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Whenever an employer transfers something of value to an employee as compensation for the employee's services, a potentially taxable payment has been made. But what constitutes compensation? We have all heard the terms salary, wages, and compensation and understand they describe the amount of money an employee receives for services rendered. While these terms are related to one another, it is important to understand the distinction between them.
Salary refers to the annual amount paid to an exempted employee for services rendered. An exempted employee is a taxpayer who receives a fixed amount of money annually and meets the federal requirements to be exempted from the Fair Labor Standard Act (FLSA). Wages, on the other hand, are paid to a taxpayer on an hourly or piecework basis.
Compensation includes both salary and/or wages in addition to any other financial benefit the taxpayer receives for services rendered such as bonuses, commissions, paid time off, and fringe benefits. Since financial benefits received by an employee may be taxable, compensation is the appropriate scope when considering withholding and payroll taxes.
As a general matter, all items of value that are provided to an employee by an employer are taxable unless an explicit exception exists. In addition to federal and/or state income taxes, taxable compensation is subject to “payroll taxes” such as the the Federal Insurance Contributions Act (FICA) Social Security tax, the FICA Medicare tax, federal and state unemployment taxes, and state disability insurance taxes. These payroll taxes differ in the rates applied and whether there is a threshold and/or cap.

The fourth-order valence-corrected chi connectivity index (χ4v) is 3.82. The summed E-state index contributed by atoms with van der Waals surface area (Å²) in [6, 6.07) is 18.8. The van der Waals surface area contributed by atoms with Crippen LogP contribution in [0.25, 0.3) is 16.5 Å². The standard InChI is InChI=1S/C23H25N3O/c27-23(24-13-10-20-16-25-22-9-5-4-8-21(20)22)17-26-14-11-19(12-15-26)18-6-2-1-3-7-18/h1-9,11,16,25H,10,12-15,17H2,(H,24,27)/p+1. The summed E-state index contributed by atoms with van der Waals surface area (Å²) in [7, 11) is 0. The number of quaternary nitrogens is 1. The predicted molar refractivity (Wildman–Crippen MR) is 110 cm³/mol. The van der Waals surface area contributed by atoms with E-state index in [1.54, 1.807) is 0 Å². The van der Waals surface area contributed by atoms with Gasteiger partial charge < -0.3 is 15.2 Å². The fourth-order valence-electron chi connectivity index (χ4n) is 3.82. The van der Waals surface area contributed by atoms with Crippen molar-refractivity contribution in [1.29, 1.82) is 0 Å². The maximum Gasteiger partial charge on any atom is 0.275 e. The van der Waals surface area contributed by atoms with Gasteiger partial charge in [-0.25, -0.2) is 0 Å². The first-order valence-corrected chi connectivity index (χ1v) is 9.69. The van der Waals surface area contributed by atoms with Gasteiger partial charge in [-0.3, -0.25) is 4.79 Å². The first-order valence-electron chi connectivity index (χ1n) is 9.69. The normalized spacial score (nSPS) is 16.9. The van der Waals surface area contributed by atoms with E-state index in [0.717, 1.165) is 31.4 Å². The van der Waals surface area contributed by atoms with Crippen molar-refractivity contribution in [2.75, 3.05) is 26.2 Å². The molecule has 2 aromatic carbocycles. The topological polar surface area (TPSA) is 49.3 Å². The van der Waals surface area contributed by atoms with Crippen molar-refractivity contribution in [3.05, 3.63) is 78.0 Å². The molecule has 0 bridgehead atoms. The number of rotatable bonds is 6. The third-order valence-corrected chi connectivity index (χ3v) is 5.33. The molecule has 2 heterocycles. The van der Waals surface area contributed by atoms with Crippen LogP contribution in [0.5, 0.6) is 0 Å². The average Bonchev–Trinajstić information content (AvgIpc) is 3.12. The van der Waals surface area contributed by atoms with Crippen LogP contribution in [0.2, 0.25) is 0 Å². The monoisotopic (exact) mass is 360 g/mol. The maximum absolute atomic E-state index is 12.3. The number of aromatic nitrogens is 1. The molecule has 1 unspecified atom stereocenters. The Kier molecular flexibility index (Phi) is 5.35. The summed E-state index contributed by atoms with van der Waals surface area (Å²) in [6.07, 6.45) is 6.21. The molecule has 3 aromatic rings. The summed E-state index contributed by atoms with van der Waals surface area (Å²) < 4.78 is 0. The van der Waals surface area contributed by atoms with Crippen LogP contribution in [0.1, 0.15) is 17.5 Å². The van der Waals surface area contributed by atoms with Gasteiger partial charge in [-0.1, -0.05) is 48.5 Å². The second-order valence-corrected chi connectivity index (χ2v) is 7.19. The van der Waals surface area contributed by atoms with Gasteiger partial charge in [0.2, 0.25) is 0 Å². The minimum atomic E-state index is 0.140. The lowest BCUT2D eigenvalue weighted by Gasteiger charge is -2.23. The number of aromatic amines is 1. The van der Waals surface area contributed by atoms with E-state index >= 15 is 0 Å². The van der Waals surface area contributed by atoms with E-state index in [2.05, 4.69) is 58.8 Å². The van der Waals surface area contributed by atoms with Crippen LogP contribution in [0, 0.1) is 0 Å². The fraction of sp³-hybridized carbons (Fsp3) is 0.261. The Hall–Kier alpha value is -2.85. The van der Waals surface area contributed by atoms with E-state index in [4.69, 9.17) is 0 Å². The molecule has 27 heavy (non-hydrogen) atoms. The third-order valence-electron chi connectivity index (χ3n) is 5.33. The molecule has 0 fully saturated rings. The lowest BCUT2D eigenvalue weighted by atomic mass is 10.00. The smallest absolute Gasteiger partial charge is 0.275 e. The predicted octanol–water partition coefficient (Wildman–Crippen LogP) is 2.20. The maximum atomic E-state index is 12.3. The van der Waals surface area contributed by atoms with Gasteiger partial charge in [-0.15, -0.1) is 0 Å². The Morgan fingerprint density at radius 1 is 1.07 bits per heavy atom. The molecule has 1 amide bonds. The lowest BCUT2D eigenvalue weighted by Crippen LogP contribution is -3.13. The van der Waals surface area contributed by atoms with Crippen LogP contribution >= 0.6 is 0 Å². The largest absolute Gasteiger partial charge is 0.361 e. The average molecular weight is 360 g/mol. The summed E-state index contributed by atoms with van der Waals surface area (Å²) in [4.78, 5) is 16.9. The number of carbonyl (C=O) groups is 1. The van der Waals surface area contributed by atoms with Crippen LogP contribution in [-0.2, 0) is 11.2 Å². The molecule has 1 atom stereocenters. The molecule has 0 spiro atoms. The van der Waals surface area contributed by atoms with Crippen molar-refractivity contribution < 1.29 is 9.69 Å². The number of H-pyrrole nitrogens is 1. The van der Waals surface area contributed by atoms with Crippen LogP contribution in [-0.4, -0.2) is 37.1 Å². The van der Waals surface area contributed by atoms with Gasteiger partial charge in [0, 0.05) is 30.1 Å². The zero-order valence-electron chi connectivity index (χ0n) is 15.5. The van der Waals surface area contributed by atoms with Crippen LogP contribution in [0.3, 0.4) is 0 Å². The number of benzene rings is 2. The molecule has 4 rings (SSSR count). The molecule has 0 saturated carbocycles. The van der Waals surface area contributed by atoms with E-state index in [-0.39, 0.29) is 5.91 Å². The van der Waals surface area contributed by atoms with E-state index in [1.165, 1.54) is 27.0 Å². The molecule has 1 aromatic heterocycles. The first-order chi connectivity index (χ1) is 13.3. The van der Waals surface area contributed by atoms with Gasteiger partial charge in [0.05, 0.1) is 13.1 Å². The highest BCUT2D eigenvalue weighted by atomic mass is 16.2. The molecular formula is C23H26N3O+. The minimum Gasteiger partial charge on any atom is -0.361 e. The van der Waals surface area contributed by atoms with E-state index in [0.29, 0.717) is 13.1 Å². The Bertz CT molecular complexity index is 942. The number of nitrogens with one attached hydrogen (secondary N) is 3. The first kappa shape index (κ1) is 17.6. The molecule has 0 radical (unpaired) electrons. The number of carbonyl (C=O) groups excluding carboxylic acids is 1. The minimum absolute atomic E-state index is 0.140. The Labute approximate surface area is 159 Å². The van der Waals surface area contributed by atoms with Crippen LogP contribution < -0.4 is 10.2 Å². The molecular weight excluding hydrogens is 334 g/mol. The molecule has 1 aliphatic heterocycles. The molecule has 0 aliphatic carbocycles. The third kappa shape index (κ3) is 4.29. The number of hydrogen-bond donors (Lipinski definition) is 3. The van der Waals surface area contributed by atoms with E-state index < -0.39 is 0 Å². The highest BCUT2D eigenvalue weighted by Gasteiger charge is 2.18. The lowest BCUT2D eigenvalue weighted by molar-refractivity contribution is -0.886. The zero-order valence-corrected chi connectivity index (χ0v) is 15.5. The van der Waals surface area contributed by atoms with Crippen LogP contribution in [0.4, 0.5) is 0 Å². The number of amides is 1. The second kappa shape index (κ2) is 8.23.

While the IRS does not provide an extensive list of what items of compensation constitute taxable income for employees, they do provide a long list of items that are excluded. Financial benefits can be entirely excluded from withholding and payroll taxes, partially excluded, or fully taxable. The following are some examples of financial benefits that are generally excluded:
Advances. While advances made to an employee are generally taxable, if the terms of the arrangement provide that the employee is legally obligated to repay, the advance is nontaxable.
Expenses. If an employer provides an advance to cover reasonably expected business expenses that the employee will occur on the employer’s behalf or reimburses such expenses, neither are considered taxable compensation.
Gifts. Generally, most gifts that an employer provides to an employee are presumed to be compensatory in nature. Although, there is an exception for the holiday season. Items such as Christmas gifts are not considered taxable compensation if the gifts have nominal value.
However, this exception does not apply to gifts of cash, just those of property.
Accident and Health Benefits. With a few exceptions, contributions made by an employer to an accident or health plan for an employee are excluded.One fringe benefit that is partially excluded is an achievement award. If an employee receives an award of tangible personal property (i.e., not a gift card or cash) for their performance pursuant to an established program or plan, such gift is excluded up to $400 for non-qualified plan awards and $1,600 for qualified plan award. For an extensive and detailed overview of the tax treatment of other financial benefits received by employees, check this out.